[Humanist] 29.793 pubs: literacies for the ancient world cfp
Humanist Discussion Group
willard.mccarty at mccarty.org.uk
Fri Mar 18 07:43:48 CET 2016
Humanist Discussion Group, Vol. 29, No. 793.
Department of Digital Humanities, King's College London
Submit to: humanist at lists.digitalhumanities.org
Date: Thu, 17 Mar 2016 21:38:13 +0000
From: "Dilley, Paul C" <paul-dilley at UIOWA.EDU>
Subject: CFP: Digital Literacies for the Ancient World (Classics@)
In-Reply-To: <56DDC721.6080308 at fileli.unipi.it>
Digital Literacies for the Ancient World
A Special Issue of Classics@, the CHS Online Journal
Editorial committee: David Bouvier – Claire Clivaz – Paul Dilley – David Hamidović; chief editor: Paul Dilley
Deadline to forward the articles to the editors: August 31st, 2016
Abstract 300 words: June 1st, 2016
This volume of Classics@, an open-access journal of the Center for Hellenic Studies, aims to explore and analyze how the present digital turn enables a renewed theoretical engagement with multimodal ancient literacies. Cultural transmission in Antiquity was primarily oral, supplemented by images and texts. Texts were read by, at most, 10% of the population. Nevertheless, Classicists first employed the term literacy in the singular, according to its 19th-century definition: the ability to read and write texts (Clivaz, 2013). William Harris employed it this way in his milestone Ancient Literacy (1989). But since the 2000s, the plural form has gained currency, notably in Parker and Johnson’s collection of essays, Ancient Literacies (2009), which explores “new essentialist questions, such as what ‘book’ and ‘reading’ signify in antiquity, why literate cultures develop, or why literate cultures matter” (p. 4). The complex notion of “illiteracy” has also enriched our understanding of ancient literacies (Kraus, 2000; Cribiore 2013, p. 66–69).
Since modernity, almost all the tools for studying ancient sources have reflected the logic and standards of singular literacy and its association with the written (and especially printed) word. Now, emerging digital tools and culture have added urgency to the ongoing revision of research on ancient literacy. Contributions are invited on a rich variety of relevant topics, including:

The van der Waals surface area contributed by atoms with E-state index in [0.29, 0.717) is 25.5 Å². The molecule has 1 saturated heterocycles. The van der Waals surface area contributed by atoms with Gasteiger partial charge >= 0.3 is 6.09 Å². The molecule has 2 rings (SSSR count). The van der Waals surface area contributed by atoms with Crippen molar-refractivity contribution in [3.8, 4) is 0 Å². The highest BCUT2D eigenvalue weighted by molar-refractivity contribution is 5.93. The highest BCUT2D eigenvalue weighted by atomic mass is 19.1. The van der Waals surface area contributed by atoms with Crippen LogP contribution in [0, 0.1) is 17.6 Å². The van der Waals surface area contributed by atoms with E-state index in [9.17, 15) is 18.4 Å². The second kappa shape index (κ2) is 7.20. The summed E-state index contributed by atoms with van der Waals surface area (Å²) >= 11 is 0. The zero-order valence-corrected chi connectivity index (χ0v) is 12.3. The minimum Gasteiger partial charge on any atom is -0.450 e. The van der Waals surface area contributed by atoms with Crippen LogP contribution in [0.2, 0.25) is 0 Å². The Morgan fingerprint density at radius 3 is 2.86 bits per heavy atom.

Multimodal literacies in Antiquity and/or today
Digital literacies and their connection to ancient literacies
Digital literacies and their implications for the study of Antiquity
Digital Pedagogy and teaching Antiquity
Comparison of orality in Antiquity and contemporary digital culture
Comparison of textuality in Anitiquity and contemporary digital culture
Metacritical analysis of standard printed tools used for the study of the ancient world
Submissions on the Ancient Near East, Greece, or Rome (through Late Antiquity) are welcome. Please send abstracts of no more than 300 words by June 1st, 2016, to Paul Dilley: paul-dilley at uiowa.edu.
Articles should be between 30,000 and 45,000 characters long, including bibliography and footnotes; the deadline for submission is August 31st, 2016. As Classics@ is an open access online publication, authors can link directly to relevant sites, and may update articles after publication.
Clivaz, C., “Literacy, Greco-Roman Egypt,” in The Encyclopedia of Ancient History, First Edition, Roger S. Bagnall, Kai Brodersen, Craige B. Champion, Andrew Erskine, and Sabine R. Huebner (ed.), Blackwell Publishing Ltd., Oxford, 2013, p. 4097–4098.
Harris, W. V. (1989) Ancient literacy. Cambridge, MA.
Johnson, W. and Parker, H., eds. (2009) Ancient Literacies: the Culture of Reading in Greece and Rome. New York.
Kraus, T. J. (2000) “(Il)literacy in non-literary, papyri from Graeco-Roman Egypt: further aspects of the educational ideal in ancient literary sources and modern times.” Mnemosyne 53: 322–342.
Department of Religious Studies, Department of Classics
The University of Iowa
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paul-dilley at uiowa.edu
(319) 335-2168 (RS); (319) 353-2274 (Classics)
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